Nothing was more predictable than repression. Merely for holding candles and flowers, people were taken away
by Hong Kong’s police.
The occasion was the anniversary of the Tiananmen Square Massacre, 4 June 1989. Hong Kong was until recently home to mass annual vigils where thousands gathered to keep alive the memory of that day. But that’s all gone now in the crackdown that followed large-scale protests for democracy
that erupted in 2019.
The second session of the Intergovernmental Negotiating Committee on plastic pollution (INC-2), held in Paris, France, from May 29 to June 02, 2023, concluded with optimism and the prospect of ending plastics pollution. Over 700 delegates from 169 Member States agreed to prepare a zero draft of agreement
ahead of the third session in November this year.
When the General Assembly elected its President for 2023-2024 last week, it continued a longstanding tradition of male dominance in the UN’s highest policy making body.
The new President for the 78th session, Ambassador Dennis Francis of Trinidad and Tobago, a longstanding career diplomat and a former Permanent Representative, was elected June 1 “by acclamation”.
Almost half of the world’s population lives in coastal zones. For islands in the Pacific and Caribbean islands such as Dominica, where up to 90 percent of the population lives on the coast, the ocean is fundamental to lives and livelihoods. From fisheries to tourism and shipping, this essential body which covers over 70 percent of the planet, is a lifeline.
The UN is hustling to play a role – perhaps even a leading role – in the revolution of Artificial Intelligence. To some degree this is perfectly natural.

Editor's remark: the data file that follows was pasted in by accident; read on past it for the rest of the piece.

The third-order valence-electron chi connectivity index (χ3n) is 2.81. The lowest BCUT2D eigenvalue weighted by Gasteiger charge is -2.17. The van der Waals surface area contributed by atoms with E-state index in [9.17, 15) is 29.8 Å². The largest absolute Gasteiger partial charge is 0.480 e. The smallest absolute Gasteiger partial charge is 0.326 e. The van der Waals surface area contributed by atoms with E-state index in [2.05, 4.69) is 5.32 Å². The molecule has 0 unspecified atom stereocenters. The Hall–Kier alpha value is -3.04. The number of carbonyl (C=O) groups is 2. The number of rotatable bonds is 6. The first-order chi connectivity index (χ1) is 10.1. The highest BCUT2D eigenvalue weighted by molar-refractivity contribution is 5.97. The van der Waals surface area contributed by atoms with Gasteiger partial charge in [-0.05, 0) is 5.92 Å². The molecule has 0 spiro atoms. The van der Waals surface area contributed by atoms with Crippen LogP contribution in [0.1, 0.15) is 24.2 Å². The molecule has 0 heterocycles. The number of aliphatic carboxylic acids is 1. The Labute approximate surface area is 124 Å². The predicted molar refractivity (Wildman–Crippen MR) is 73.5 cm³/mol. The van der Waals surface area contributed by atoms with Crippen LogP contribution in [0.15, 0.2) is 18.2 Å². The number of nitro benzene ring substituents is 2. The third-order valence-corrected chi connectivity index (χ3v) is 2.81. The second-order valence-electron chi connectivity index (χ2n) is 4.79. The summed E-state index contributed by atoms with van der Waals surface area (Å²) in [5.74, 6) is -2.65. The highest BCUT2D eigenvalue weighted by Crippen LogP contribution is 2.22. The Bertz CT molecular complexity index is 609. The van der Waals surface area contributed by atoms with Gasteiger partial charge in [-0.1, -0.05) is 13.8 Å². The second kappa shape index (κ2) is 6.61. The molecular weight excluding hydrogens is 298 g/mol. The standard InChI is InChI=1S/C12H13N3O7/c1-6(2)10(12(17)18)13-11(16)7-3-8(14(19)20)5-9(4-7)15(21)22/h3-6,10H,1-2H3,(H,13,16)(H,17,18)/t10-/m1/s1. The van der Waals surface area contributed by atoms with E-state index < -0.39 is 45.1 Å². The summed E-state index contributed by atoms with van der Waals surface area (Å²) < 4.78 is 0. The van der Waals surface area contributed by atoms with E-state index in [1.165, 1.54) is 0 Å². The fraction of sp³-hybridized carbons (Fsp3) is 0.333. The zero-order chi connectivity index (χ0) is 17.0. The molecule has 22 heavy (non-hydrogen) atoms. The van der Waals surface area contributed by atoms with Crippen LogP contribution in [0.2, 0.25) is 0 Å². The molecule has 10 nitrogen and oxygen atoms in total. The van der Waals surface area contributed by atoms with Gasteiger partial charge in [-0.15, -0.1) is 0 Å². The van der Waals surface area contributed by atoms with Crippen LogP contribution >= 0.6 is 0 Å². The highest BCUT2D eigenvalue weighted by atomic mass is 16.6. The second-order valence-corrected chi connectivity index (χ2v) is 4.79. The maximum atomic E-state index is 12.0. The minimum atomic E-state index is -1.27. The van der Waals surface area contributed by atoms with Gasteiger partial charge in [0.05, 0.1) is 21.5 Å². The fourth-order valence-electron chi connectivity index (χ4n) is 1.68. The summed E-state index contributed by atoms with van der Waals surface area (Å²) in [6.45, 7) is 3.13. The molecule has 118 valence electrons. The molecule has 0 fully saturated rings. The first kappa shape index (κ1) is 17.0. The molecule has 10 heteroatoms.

The good news: oceans cover three-quarters of the Earth’s surface, contain 97% of the world’s water, represent 99% of the living space on the Planet by volume, and are a major source of food and medicine. Much so that they are the main source of protein for more than a billion people around the world.
The Climate Change envoy to the President of Kenya has asked Kenya’s and, by extension Africa’s negotiators at the ongoing climate conference in Bonn, Germany, not to put much emphasis on financing the Loss and Damage kitty but instead calls for fairness and equity.
Recently when I was asked to offer my thoughts on the phenomenal advances of artificial intelligence (AI) and
whether the United Nations play a role in its global governance, I was reminded of the Three Laws of Robotics
which are a set of rules devised by science fiction
author Isaac Asimov
and introduced in his1942 short story.
On June 2, the U.S. government escalated its conflict with Mexico over that country’s restrictions on genetically modified corn, initiating the formal dispute-resolution process under the U.S.-Mexico-Canada Agreement (USMCA).
During the week of May 21, the UN held its annual week dedicated to the Protection of Civilians
. The themes of the week’s events, particularly the side events, I had the honor of participating in, mirrored many of the pressing issues in Yemen, as conflict continues.
The frighteningly rapid advances in artificial intelligence (AI) have triggered the question: is there a UN role for monitoring and regulating it?